There's a reason that every other nation with the economic means to do so provides a nationalized approach to delivering health care. The public health data is clear, the economic savings substantial and the positive social results are overwhelmingly on the side of national systems. The research is easily available to you and to Gail Collins. I suspect all she or you need do is read her fellow NYT columist Paul Krugman to confirm this.

Aug. 03 2007 12:12 PM
Charles Fred from Maspeth, Qns

Gail Collins, and everyone else, says say that
employers in Japan or Canada have a competitive advantage because they don¬タルt pay for health care. Yet this is obviously untrue.

Working Canadians don¬タルt ¬タワget¬タン health care; they ¬タワpay¬タン the
government for it with money paid to them by their employers or money the employers ¬タワpay¬タン directly to the government.

Where else do the executives, economists and journalists who repeat this fallacy think the money comes from?

If workers cost Toyota less in Canada than in Alabama, it¬タルs
because they are paying less to those workers.

Aug. 03 2007 12:10 PM
herb from westchester

what is wrong with "socialist" medical solution.
where is the tax reduction for those who don't earn enough to have a tax deduction. (47,000,000)
Medicare for the entire population is the only answer. It helps those who have nothing. It helps the companies who complain about their manufacturing costs. The only ones who gets hurt is the insurance companies who product nothing but profits for themselves

Aug. 03 2007 11:44 AM
a from NYC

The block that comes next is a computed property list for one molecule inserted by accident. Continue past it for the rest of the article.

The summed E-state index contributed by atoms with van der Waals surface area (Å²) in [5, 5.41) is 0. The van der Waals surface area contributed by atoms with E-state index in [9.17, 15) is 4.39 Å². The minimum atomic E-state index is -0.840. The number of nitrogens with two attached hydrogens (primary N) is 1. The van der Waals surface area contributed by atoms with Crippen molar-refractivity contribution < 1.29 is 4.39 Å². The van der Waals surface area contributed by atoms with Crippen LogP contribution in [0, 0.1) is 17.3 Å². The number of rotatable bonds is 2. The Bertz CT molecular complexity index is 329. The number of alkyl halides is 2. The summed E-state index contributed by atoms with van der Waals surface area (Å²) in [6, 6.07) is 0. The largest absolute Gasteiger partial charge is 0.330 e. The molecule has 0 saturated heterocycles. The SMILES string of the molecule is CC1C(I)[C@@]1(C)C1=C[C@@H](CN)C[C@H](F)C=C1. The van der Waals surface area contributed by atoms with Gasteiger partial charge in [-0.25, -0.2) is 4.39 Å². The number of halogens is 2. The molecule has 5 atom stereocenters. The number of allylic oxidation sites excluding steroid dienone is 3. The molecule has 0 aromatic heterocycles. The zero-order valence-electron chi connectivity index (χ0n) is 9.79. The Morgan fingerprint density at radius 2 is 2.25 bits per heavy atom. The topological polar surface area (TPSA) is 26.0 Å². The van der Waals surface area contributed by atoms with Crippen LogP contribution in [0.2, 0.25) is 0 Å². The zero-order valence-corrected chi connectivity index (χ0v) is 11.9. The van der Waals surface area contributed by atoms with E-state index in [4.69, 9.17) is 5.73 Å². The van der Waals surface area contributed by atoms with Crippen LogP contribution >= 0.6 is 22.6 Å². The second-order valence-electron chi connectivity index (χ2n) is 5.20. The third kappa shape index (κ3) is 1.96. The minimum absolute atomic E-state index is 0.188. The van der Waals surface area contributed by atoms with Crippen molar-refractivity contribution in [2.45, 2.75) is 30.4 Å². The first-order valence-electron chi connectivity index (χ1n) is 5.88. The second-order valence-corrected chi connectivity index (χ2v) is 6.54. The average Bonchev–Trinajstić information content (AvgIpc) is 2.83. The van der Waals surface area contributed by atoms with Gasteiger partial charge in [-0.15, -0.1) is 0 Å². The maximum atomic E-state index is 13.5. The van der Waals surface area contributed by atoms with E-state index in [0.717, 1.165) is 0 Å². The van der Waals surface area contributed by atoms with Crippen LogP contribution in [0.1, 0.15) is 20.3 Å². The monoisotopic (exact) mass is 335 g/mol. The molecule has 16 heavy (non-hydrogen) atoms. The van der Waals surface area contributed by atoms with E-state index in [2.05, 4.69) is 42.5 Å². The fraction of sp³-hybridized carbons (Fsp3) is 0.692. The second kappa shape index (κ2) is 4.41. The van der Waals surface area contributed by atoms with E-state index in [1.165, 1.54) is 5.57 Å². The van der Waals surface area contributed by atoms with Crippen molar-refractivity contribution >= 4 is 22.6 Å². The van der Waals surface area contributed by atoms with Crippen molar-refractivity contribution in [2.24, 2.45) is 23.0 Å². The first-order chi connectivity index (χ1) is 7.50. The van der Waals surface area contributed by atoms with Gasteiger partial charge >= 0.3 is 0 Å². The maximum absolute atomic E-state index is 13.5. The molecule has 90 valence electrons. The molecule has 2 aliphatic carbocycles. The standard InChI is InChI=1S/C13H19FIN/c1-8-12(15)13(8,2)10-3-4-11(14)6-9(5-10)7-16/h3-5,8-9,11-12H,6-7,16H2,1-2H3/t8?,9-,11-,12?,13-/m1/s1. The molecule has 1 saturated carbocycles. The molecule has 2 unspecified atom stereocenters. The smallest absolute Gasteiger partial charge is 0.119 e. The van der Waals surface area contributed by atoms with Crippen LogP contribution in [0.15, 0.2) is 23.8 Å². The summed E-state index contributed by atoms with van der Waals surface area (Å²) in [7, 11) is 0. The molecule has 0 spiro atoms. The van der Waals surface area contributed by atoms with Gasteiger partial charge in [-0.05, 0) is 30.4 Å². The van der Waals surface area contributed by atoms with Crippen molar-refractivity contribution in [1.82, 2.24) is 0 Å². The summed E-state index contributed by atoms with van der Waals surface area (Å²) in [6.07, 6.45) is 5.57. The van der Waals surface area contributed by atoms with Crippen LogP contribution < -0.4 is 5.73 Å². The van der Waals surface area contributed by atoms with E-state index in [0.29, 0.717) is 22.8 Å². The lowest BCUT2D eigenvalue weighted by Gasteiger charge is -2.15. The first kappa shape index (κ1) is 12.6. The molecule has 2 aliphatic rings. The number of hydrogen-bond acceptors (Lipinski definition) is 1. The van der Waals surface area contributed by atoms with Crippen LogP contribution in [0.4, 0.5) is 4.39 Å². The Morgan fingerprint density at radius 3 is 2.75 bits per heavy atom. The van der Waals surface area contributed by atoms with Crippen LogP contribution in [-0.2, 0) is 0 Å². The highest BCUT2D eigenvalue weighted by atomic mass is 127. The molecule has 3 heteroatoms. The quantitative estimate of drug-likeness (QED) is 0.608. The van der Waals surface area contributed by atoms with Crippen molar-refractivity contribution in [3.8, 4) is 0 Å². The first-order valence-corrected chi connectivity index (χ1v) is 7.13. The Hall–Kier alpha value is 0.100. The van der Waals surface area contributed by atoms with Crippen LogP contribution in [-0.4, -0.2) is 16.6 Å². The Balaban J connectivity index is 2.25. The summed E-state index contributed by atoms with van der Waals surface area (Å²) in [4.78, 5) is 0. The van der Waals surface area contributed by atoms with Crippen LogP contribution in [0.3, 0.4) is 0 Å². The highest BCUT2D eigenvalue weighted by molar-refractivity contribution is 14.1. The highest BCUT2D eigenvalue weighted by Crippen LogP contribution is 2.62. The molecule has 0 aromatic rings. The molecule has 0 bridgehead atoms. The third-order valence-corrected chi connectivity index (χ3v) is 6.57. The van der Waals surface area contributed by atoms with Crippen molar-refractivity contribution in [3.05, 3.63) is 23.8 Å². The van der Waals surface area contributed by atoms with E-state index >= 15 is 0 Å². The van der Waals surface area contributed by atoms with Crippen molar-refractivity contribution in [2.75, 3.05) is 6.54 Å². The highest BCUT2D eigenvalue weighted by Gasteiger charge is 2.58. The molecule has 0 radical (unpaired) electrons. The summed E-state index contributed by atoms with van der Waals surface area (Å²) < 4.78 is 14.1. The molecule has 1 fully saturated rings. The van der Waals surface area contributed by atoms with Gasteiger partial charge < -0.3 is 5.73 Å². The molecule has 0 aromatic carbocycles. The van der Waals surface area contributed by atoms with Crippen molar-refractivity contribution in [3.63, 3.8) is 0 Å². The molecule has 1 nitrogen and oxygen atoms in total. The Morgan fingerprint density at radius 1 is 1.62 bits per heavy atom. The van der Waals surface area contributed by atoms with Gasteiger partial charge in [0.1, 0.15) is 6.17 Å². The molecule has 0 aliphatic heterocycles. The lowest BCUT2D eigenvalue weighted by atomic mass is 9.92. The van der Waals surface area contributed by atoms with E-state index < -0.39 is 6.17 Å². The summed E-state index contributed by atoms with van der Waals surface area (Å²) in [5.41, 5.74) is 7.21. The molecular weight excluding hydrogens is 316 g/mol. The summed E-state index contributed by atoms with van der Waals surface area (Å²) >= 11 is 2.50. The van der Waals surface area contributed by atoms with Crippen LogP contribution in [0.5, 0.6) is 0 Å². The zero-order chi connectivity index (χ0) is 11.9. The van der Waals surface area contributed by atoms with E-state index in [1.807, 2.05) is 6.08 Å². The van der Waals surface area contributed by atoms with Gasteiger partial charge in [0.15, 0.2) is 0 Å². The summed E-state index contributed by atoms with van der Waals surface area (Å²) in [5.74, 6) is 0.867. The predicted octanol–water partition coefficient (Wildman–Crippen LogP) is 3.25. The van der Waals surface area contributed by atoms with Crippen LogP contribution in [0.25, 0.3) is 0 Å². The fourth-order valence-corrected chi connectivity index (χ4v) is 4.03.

wow...another fluff piece...thanks Brian...quite a difference between this and your last piece on Obama...I guess we know who YOUR candidate is (despite the fact that there is a LOT more dirt to talk about concerning the fascist racist pig, Ghouliani)

Aug. 03 2007 11:44 AM
Peter from Manhattan

I find if hard to believe your guests recent statement that most people are happy with their insurance. I don't know a single person that is happy with their current coverage. . . Where are these facts from?

Aug. 03 2007 11:42 AM
jjl from nj

(oops last comment just addressed) --added comment

-- several yrs ago I asked an old school buddy who is a top pharma lobbyist, why they kept charging more each year. His reply was refreshingly simple and deeply insightful:

"Because we can."

Aug. 03 2007 11:39 AM
jjl from nj

Where is the incentive for health care companies to compete in that scenario?

Any Health Care co. that doesn't bump up the costs to account for this subsidy?

Aug. 03 2007 11:37 AM
a from NYC

Excuse me-- the guest said Adolf Ghouliani "doesn't pander much"???? DOESN'T PANDER MUCH????

Flip-flopping on abortion to pander to the far-right
Raking in the dollars speaking about 9/11 (and what did he do...put himself in front of the camera...wow...what a hero)
Mentioning 9/11 and terrorism any second he can to again garner the far-right vote

Doesn't pander????....IS SHE ON CRACK???? His middle name is pander!

Aug. 03 2007 11:36 AM
Brian from Manhattan

So far, the only candidate that has it right is Rep. Dennis Kucinich -- eliminate private insurance! Medicare is a model of success and most people on Medicare do not have private insurance.

Giuliani (and all other candidates) are still finger-in-the-dike, band-aid proposals -- merely tweaking the existing mess of private health insurance providers.

A TRUE free-market approach would be to force private insurance companies to compete against a guaranteed, government Medicare model. Insurance today is an oligopoly; not a true free-market system. Forcing them to compete against a state-run system would surely see a dramatic increase in their quality of service, care, and benefits received per dollar spent on premiums for those who would elect to use private insurance.

Aug. 03 2007 11:17 AM